EU Deforestation Regulation and Compliance
2,000 years ago, 80 percent of Western Europe was forested; Today, that number is only 34 percent. Deforestation affects everyone in the world. It is responsible for approximately 10 percent of global warming. Without trying to combat deforestation, it is impossible to combat global warming.
Unsustainable farming methods
An example of this is slash-and-burn agriculture. It occurs when a farmer burns down trees on their land, allowing the ash to fertilize the land for crops. Although this may be sustainable for the farmers for a short period, they have to repeat it as the soil only remains fertile for a couple of years. It is not a sustainable farming method for the planet in the long run, as it causes long-term harm to the environment.
When trees are cleared to make room for farming practices like logging, oil palm, rubber tree plantations, and cattle ranching, the amount of carbon dioxide released into the atmosphere increases. Trees play a vital role in the atmosphere as they take in carbon dioxide for photosynthesis, which is locked in their wood. When farmers burn the trees, this carbon dioxide is released into the air. As the number of trees continues to decline, an increasing amount of greenhouse gas collects in the atmosphere, accelerating global warming.
In addition to the environmental repercussions listed above, deforestation threatens biodiversity and leaves soil more prone to erosion and forest fires.
Enforcing sustainable farming methods
The EU are working to limit the trade of products linked to deforestation worldwide to help combat the effects of climate change. The new regulation sets strict mandatory due diligence rules for companies that want to place relevant products on the EU market or export them. Once it becomes law, traders and operators have 18 months to adjust to the regulations, while smaller companies will have two years to adapt.
Operators and traders will have to prove that the products do not originate on land deforested after the 31st of December 2020. In addition to deforestation, operators will need to verify their production complies with the local laws of the producing country.
The metrics will be evaluated based on crop-specific criteria, regional or country-specific regulations, as well as EU-specified criteria. When considering the criteria, the metrics set by the EU will be used as the baseline standard, and any other criteria, be it regional, country-specific, or produce-specific, will be taken into account based on the highest of the two standards. If a specific country’s criteria are different or have different components, measurements from both will be taken into account, and the higher standards will be considered the primary metric.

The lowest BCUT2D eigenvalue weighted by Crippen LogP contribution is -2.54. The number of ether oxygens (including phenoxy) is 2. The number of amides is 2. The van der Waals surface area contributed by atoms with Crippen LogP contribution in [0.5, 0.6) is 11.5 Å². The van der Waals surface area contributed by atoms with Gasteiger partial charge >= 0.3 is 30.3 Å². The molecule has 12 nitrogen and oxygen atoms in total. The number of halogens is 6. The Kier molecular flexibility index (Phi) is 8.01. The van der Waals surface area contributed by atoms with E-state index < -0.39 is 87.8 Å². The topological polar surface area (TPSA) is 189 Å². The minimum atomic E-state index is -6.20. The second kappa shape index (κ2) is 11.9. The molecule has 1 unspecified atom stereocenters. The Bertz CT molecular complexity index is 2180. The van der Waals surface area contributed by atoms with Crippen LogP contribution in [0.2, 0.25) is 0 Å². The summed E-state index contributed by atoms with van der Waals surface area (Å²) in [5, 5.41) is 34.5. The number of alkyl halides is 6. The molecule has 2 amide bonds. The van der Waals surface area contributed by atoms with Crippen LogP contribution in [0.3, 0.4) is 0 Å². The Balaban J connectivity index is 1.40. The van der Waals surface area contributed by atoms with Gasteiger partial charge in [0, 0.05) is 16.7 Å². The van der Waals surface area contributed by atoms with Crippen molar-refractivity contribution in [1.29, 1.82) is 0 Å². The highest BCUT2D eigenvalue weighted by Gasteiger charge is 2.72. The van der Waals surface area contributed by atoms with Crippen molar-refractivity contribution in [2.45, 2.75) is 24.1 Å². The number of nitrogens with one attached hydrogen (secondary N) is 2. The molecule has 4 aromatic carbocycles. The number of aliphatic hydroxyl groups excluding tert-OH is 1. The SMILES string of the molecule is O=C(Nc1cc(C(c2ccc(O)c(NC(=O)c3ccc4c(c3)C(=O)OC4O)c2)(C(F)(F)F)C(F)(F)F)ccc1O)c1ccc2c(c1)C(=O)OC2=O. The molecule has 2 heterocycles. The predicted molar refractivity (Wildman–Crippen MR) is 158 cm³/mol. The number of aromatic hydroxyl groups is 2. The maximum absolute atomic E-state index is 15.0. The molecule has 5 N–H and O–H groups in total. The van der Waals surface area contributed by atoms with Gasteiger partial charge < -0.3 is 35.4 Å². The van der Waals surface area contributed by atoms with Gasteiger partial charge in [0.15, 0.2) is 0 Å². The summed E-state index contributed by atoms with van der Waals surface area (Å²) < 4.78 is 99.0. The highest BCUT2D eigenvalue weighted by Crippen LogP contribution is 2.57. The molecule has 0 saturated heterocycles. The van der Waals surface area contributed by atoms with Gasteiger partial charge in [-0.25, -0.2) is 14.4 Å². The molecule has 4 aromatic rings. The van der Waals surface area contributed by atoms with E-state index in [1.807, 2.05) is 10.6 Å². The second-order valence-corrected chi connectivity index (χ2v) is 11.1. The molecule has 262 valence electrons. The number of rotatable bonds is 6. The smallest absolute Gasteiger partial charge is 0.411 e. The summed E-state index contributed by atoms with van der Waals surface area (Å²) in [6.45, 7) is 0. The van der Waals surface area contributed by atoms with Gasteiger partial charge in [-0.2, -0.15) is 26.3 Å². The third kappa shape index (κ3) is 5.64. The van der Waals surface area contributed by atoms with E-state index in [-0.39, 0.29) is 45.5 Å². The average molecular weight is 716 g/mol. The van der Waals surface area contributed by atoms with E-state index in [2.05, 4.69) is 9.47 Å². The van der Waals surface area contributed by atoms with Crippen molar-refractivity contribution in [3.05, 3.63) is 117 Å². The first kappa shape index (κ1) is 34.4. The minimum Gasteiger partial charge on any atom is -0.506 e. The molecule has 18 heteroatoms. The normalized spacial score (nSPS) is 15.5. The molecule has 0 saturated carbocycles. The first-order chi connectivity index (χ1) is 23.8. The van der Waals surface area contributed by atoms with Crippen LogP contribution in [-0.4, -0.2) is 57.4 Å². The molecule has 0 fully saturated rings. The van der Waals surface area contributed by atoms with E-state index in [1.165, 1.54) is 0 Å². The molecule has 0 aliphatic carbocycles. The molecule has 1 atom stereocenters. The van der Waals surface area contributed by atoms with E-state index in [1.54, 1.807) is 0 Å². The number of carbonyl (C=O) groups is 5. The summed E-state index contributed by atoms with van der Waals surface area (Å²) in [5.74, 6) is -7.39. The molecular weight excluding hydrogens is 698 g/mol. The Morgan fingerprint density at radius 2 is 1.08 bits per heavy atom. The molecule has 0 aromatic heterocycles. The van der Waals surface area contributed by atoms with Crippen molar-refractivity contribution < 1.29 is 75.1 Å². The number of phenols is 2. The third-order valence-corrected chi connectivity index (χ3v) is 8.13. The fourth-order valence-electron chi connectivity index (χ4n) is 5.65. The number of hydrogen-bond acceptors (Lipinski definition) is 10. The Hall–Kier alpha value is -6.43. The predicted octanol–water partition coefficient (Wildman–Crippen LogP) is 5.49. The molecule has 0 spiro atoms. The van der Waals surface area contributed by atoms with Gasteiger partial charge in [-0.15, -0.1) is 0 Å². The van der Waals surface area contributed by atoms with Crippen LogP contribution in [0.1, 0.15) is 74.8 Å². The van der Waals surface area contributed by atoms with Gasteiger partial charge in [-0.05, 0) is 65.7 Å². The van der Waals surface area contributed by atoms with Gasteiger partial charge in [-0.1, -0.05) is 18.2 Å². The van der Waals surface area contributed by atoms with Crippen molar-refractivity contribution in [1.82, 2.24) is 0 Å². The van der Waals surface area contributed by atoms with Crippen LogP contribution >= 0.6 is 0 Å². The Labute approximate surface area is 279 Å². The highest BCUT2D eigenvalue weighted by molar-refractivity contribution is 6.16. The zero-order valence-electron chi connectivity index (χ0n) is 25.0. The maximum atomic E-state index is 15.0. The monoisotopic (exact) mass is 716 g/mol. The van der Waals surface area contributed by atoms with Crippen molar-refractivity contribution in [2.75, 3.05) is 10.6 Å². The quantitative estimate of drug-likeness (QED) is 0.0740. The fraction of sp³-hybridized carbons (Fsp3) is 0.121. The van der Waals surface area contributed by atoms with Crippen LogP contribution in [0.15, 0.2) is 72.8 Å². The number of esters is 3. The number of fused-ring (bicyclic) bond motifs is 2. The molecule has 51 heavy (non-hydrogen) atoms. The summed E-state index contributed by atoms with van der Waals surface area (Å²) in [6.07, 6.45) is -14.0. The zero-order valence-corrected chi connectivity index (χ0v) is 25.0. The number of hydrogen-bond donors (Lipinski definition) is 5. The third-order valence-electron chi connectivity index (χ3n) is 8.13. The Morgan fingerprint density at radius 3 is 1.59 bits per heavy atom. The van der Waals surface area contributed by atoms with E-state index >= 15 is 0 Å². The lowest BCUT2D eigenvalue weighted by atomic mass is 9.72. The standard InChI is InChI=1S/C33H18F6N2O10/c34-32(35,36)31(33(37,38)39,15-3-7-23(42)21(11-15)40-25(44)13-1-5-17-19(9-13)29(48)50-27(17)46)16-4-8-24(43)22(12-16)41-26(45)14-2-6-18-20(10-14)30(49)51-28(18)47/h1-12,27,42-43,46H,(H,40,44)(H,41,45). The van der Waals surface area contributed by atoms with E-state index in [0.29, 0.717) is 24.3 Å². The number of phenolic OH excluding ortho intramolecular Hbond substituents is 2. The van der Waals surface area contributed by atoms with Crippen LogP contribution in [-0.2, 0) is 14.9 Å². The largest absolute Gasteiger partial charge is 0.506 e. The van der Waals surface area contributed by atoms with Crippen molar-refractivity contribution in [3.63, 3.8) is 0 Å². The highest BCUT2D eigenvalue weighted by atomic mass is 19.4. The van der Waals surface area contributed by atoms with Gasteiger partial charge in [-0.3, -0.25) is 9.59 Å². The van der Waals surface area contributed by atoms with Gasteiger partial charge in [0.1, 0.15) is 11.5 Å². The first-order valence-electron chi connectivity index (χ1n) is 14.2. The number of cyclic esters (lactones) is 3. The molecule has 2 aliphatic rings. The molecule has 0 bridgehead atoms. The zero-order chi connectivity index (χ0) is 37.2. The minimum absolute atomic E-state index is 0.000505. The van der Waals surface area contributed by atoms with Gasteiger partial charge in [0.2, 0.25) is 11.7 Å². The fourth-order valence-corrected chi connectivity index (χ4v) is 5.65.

So what does this mean? Farmers around the globe are adjusting their farming practices to adhere to these new environmentally conscious changes. Farmers have to substantiate their farming practices to allow for the export of produce; otherwise, the importer will face fines of up to four percent of their annual EU turnover.
Besides avoiding deforestation to make way for farmland, planting new trees can make farms more sustainable. Some crops like coffee and cocoa grow very well under the shade of large trees. In addition, fruit-bearing shade trees can provide additional income for farmers. However, reducing deforestation doesn’t start and end with the farmers. Influential commodity trading companies are crucial to reducing farmers’ pressure to produce more.
The future of farming
Dimitra offers a Deforestation Certification Module as an upgrade to its Connected Farmer and Livestock Guru platforms making deforestation evaluation accessible to combat the climate crisis. The deforestation module makes it possible for producers and traders to prove their goods are unrelated to deforestation and helps regulatory authorities confirm compliance. GPS Track and trace is required to prove compliance with the new EU regulations by being able to show that the product was registered and came directly from the farm.
Origin farms are defined by a geo-fence so that the system can continuously monitor land use via satellite. When products are being verified, the regulatory authority can trace the product back to its origin farm and assess if any trees were lost to make way for planting crops. Users also can create a year-over-year user-generated report based on data from their designated geofence inputs for an additional fee.
So, who can benefit from adopting this technology? This technology can impact any party within the agricultural chain. For example, farmers and cooperatives can consolidate the information on their farms, and governments can provide better compliance and standardized assessment for the buyers and producers of affected products. All of this data is written to an enterprise grade blockchain to provide transparency and take advantage of blockchain’s security and immutable ledger.
Dimitra also adds other values of importance to the EU, including the responsible use of pesticides, soils, and water, and respect for humans, including labor rights.
Striving for a greener future
With Dimitra’s ability to fully automate the capture of deforestation, calculating the loss and coverage with year-over-year reporting, farmers, cooperatives, and governments can improve the accuracy of their information while helping to combat deforestation while trying to make an impact on climate change. Working towards this goal is essential to improve the state of the environment globally. In fact, it is estimated by the assessment from the European Commission that at least 71,920 hectares (278 sq miles) of forest annually — (around 100,000 football pitches) will be protected with this law. As a result, global carbon emissions are also estimated to drop by 31.9 million.
Learn more about how technology can help combat global warming. Visit www.dimitra.io.